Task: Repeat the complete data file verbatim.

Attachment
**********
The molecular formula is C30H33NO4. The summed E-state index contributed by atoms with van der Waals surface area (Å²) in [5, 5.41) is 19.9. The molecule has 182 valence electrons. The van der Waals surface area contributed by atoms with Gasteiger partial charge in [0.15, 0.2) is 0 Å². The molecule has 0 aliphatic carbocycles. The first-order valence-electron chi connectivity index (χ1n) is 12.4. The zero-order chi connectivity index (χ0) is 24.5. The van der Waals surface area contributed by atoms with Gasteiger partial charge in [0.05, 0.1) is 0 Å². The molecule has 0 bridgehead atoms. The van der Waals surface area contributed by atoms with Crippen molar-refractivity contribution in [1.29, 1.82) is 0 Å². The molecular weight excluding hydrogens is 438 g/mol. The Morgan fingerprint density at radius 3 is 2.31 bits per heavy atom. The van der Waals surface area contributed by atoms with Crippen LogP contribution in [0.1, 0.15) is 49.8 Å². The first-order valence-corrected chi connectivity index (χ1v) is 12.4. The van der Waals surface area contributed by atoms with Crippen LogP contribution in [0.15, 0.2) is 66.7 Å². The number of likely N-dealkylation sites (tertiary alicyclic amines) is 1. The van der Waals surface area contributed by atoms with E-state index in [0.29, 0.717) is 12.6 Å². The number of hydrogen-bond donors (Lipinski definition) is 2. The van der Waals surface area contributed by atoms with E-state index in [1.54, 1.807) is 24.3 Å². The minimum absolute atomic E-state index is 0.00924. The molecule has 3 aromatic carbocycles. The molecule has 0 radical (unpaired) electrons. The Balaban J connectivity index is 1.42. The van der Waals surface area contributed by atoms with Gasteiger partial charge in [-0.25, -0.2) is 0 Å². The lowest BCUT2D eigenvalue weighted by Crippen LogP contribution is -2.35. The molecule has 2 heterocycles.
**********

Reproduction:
The molecular formula is C30H33NO4. The summed E-state index contributed by atoms with van der Waals surface area (Å²) in [5, 5.41) is 19.9. The molecule has 182 valence electrons. The van der Waals surface area contributed by atoms with Gasteiger partial charge in [0.15, 0.2) is 0 Å². The molecule has 0 aliphatic carbocycles. The first-order valence-electron chi connectivity index (χ1n) is 12.4. The zero-order chi connectivity index (χ0) is 24.5. The van der Waals surface area contributed by atoms with Gasteiger partial charge in [0.05, 0.1) is 0 Å². The molecule has 0 bridgehead atoms. The van der Waals surface area contributed by atoms with Crippen molar-refractivity contribution in [1.29, 1.82) is 0 Å². The molecular weight excluding hydrogens is 438 g/mol. The Morgan fingerprint density at radius 3 is 2.31 bits per heavy atom. The van der Waals surface area contributed by atoms with Crippen LogP contribution in [0.1, 0.15) is 49.8 Å². The first-order valence-corrected chi connectivity index (χ1v) is 12.4. The van der Waals surface area contributed by atoms with Crippen LogP contribution in [0.15, 0.2) is 66.7 Å². The number of likely N-dealkylation sites (tertiary alicyclic amines) is 1. The van der Waals surface area contributed by atoms with E-state index in [0.29, 0.717) is 12.6 Å². The number of hydrogen-bond donors (Lipinski definition) is 2. The van der Waals surface area contributed by atoms with E-state index in [1.54, 1.807) is 24.3 Å². The minimum absolute atomic E-state index is 0.00924. The molecule has 3 aromatic carbocycles. The molecule has 0 radical (unpaired) electrons. The Balaban J connectivity index is 1.42. The van der Waals surface area contributed by atoms with Gasteiger partial charge in [-0.25, -0.2) is 0 Å². The lowest BCUT2D eigenvalue weighted by Crippen LogP contribution is -2.35. The molecule has 2 heterocycles.